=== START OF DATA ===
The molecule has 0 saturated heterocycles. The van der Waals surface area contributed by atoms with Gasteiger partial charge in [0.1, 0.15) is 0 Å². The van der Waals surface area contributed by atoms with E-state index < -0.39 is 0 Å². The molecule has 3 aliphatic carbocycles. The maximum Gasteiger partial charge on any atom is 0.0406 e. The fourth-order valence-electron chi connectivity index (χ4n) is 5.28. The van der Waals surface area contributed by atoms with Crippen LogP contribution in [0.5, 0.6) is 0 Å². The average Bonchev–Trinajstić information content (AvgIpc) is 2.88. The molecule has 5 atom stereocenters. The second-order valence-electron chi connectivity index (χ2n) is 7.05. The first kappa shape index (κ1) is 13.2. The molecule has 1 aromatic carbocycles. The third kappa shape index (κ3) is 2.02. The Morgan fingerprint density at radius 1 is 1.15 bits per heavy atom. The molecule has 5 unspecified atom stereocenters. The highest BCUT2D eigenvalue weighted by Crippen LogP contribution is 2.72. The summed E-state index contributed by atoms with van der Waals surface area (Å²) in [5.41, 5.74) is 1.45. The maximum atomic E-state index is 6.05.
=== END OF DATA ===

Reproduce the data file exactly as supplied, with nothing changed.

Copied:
The molecule has 0 saturated heterocycles. The van der Waals surface area contributed by atoms with Gasteiger partial charge in [0.1, 0.15) is 0 Å². The van der Waals surface area contributed by atoms with E-state index < -0.39 is 0 Å². The molecule has 3 aliphatic carbocycles. The maximum Gasteiger partial charge on any atom is 0.0406 e. The fourth-order valence-electron chi connectivity index (χ4n) is 5.28. The van der Waals surface area contributed by atoms with Crippen LogP contribution in [0.5, 0.6) is 0 Å². The average Bonchev–Trinajstić information content (AvgIpc) is 2.88. The molecule has 5 atom stereocenters. The second-order valence-electron chi connectivity index (χ2n) is 7.05. The first kappa shape index (κ1) is 13.2. The molecule has 1 aromatic carbocycles. The third kappa shape index (κ3) is 2.02. The Morgan fingerprint density at radius 1 is 1.15 bits per heavy atom. The molecule has 5 unspecified atom stereocenters. The highest BCUT2D eigenvalue weighted by Crippen LogP contribution is 2.72. The summed E-state index contributed by atoms with van der Waals surface area (Å²) in [5.41, 5.74) is 1.45. The maximum atomic E-state index is 6.05.